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Arkansas State Board of Licensure for Professional Engineers and Professional Surveyors v. Callicott

Court of Appeals of Arkansas, Divisions I and IV

October 19, 2016



          Leslie Rutledge, Att'y Gen., by: Sara Farris, Ass't Att'y Gen., for appellant.

          Baker, Schulze, Murphy & Patterson, by: J.G. "Gerry" Schulze, for appellee.


         The Arkansas State Board of Licensure for Professional Engineers and Professional Surveyors ("Board") appeals from an order of the circuit court that reversed the Board's decision to fine and permanently revoke the surveyor's license of Robert Allan Callicott. The circuit court ruled that the Board's findings of ethical violations were not supported by substantial evidence, that "the offense alleged was vague, " and that the punishment imposed was unduly harsh. The Board argues that the circuit court erred in reversing the Board's decision because the Board's findings were supported by substantial evidence and the Board's decision, including its choice of penalty, was within its authority and not arbitrary or capricious. Mr. Callicott contests those arguments. He further contends that he was denied due process by the Board because notice of the hearing had not been properly sent to him and that, in any event, the statute and rule on which the Board based its decision are unconstitutionally vague. For the reasons explained below, we reverse and remand for the Board to make specific findings of fact and conclusions of law.

         In June 2013, Charles McGowan lodged with the Board a complaint against Mr. Callicott, a licensed surveyor. McGowan alleged that he had paid Callicott $1000 ten weeks earlier, in April 2013, to perform a survey. He alleged that the work had not been performed and that Callicott had not responded to McGowan's phone calls, letters, and emails. The Board notified Callicott of the complaint. Callicott responded in writing, stating that he had started working on the job immediately upon being hired and had "devoted a great deal of time and energy to the project"; offering his explanation for the delay in finishing the work; and indicating that there had been no time limit set for the completion of the survey. The Board then further corresponded with and interviewed McGowan and Callicott.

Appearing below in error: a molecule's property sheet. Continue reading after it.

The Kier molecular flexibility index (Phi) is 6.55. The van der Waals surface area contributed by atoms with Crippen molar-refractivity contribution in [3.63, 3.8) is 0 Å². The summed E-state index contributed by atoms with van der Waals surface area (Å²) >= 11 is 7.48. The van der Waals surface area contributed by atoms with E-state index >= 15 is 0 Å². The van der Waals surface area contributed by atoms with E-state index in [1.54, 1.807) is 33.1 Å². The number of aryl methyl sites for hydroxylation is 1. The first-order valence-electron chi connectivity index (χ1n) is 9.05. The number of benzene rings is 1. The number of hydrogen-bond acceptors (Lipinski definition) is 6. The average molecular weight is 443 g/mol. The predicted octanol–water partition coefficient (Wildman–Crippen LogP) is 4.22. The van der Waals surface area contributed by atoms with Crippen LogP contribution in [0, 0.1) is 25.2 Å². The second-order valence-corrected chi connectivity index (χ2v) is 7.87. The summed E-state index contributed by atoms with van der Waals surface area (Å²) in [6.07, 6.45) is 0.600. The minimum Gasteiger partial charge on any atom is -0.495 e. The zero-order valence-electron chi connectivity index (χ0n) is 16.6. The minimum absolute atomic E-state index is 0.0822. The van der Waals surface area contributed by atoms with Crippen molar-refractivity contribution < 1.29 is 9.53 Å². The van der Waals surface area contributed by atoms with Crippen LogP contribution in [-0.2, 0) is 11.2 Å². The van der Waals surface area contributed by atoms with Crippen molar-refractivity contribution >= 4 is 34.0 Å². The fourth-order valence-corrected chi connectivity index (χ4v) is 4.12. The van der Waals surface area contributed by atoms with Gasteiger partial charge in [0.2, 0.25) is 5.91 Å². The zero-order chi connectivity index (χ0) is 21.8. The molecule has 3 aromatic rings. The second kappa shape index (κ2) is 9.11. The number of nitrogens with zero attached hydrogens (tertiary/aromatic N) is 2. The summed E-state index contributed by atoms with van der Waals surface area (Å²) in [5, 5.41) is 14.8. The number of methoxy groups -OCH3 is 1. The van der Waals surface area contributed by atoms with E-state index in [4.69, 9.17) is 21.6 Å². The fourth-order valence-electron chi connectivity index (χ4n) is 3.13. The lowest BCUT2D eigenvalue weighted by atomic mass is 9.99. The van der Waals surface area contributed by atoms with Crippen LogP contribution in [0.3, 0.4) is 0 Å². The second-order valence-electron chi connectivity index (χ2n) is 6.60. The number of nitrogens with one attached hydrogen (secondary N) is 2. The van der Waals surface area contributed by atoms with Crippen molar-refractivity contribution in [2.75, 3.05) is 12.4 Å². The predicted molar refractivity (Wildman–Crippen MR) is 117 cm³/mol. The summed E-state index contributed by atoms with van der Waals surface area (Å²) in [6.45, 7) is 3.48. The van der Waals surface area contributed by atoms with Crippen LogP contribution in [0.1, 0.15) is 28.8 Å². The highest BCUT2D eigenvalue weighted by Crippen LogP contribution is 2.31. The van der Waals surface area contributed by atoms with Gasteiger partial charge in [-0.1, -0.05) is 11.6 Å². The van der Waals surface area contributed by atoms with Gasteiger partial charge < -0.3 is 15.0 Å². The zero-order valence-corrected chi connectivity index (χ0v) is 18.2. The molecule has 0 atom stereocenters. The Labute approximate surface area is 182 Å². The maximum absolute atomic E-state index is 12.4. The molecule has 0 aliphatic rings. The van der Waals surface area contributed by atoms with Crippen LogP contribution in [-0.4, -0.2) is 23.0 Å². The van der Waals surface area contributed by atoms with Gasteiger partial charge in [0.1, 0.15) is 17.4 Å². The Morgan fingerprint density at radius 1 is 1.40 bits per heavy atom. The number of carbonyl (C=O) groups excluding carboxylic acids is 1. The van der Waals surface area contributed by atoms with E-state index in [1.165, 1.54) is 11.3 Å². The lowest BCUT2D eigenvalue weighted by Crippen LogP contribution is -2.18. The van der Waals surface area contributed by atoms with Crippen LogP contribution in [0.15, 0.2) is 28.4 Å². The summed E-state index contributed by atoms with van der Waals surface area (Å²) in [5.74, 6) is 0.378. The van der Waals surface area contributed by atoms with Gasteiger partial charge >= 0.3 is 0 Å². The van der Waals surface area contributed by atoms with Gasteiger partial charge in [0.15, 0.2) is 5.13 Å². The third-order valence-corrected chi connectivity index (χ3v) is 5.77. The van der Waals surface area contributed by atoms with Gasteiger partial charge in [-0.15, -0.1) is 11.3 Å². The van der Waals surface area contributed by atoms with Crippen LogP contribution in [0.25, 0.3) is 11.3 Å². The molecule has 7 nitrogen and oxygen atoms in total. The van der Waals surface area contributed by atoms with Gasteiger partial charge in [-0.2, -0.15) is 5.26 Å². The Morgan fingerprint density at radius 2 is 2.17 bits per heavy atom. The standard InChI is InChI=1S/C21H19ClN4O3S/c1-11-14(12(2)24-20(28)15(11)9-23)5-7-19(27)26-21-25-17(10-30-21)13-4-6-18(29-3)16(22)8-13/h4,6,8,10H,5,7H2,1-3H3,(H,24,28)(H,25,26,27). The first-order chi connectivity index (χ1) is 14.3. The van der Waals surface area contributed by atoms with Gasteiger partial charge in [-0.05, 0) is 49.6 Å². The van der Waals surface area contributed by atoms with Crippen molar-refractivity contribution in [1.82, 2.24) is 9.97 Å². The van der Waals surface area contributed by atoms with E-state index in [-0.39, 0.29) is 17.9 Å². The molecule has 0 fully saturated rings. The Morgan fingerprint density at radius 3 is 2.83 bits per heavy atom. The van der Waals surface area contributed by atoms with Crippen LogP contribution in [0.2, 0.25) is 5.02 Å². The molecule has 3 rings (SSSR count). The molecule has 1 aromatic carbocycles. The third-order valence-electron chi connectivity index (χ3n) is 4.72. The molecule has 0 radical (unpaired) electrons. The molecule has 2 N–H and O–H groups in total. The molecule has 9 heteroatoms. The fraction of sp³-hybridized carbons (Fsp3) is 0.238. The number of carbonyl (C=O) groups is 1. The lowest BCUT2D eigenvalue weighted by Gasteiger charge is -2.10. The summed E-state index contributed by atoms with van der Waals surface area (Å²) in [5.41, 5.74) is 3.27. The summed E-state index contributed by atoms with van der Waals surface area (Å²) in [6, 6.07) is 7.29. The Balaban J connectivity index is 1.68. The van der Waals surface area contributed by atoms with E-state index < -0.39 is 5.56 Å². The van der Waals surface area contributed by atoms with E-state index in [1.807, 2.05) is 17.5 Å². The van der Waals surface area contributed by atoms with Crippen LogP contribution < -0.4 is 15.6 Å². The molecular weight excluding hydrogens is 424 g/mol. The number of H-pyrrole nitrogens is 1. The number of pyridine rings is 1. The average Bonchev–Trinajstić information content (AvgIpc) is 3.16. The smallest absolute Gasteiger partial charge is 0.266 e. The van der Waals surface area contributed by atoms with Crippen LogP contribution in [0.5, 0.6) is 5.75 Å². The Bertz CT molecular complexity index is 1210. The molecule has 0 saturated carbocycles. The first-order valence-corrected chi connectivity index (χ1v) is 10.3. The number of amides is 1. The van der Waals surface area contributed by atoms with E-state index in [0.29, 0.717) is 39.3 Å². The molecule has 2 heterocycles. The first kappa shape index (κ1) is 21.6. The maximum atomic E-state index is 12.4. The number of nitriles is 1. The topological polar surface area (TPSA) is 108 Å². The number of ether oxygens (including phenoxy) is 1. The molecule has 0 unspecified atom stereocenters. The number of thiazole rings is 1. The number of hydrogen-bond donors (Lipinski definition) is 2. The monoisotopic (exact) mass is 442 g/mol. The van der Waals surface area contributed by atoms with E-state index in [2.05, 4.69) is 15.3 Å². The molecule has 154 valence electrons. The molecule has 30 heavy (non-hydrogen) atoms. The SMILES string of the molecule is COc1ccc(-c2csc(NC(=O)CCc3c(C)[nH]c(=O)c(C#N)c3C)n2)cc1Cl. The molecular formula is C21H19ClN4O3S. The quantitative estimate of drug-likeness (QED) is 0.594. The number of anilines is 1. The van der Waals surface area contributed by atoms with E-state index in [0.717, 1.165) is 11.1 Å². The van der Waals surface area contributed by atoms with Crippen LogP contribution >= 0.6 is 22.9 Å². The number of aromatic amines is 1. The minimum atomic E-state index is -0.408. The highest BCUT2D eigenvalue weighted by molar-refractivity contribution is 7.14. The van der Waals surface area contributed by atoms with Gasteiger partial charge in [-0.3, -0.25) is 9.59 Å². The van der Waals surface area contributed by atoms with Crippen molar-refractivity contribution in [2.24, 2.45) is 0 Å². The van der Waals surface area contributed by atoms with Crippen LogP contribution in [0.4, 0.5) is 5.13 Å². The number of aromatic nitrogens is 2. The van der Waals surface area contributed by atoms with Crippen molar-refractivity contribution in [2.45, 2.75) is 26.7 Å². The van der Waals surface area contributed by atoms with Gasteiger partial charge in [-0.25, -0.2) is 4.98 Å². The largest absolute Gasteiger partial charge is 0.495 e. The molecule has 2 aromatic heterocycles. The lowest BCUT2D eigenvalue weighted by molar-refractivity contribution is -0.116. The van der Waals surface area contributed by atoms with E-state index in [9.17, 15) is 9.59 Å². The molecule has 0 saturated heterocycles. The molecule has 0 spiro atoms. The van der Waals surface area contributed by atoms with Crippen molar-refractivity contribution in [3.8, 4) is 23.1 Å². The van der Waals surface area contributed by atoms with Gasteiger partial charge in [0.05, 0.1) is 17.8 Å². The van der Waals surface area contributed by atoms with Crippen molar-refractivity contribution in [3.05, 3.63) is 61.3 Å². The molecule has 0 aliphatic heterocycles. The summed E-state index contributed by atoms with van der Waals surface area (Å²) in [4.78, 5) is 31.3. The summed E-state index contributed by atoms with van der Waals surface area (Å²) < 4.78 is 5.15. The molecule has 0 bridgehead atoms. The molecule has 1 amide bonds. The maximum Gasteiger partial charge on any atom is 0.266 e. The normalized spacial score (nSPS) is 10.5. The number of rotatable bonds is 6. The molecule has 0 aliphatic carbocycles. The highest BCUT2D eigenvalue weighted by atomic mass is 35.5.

Eventually, it was decided that a formal hearing would be held to determine whether Callicott had violated Arkansas Code Annotated sections 17-48-101 et seq. (Supp. 2015) or the rules of the Board. Specifically, the Board charged that Callicott (1) had engaged in "dishonorable, unethical, or unprofessional conduct of a character likely to deceive, defraud, or harm the public, in violation of Arkansas Code Annotated [section] 17-48-205"; (2) had failed "to faithfully serve the legitimate interest of his client, in violation of the preamble of the Rules of Professional Conduct"; and (3) had failed "to provide information requested by the Board as a result of a formal or informal complaint to the Board, in violation of Arkansas Code Annotated [section] 17-48-205." Notice of the allegations and the May 13, 2014, scheduled hearing were sent to Callicott by both certified and regular mail in April 2014.[1] Callicott did not appear at the hearing before the Board, but McGowan did, and the hearing went forward.

         After the hearing, the Board entered a written order in June 2014. The Board found that McGowan engaged Callicott to perform a survey for $1000, that McGowan gave Callicott a check for $1000, and that, during the investigation, Callicott "refused to provide pertinent information requested by the Board's investigator." Additionally, the Board "found" that McGowan "asserts" that the check was cashed and that the work was not completed; the Board stated that these two asserted "fact[s]" were not disputed by Callicott. The last remaining "finding" in the Board's order was that McGowan "asserts" that Callicott made no attempt to contact him and did not respond to McGowan's "repeated attempts" to contact Callicott. The Board then concluded, without any elaboration, that Callicott's "conduct . . . constitutes" each of the three violations alleged in the notice and quoted in the preceding paragraph of this opinion. The Board imposed a $1000 fine against Callicott and revoked his surveyor's license.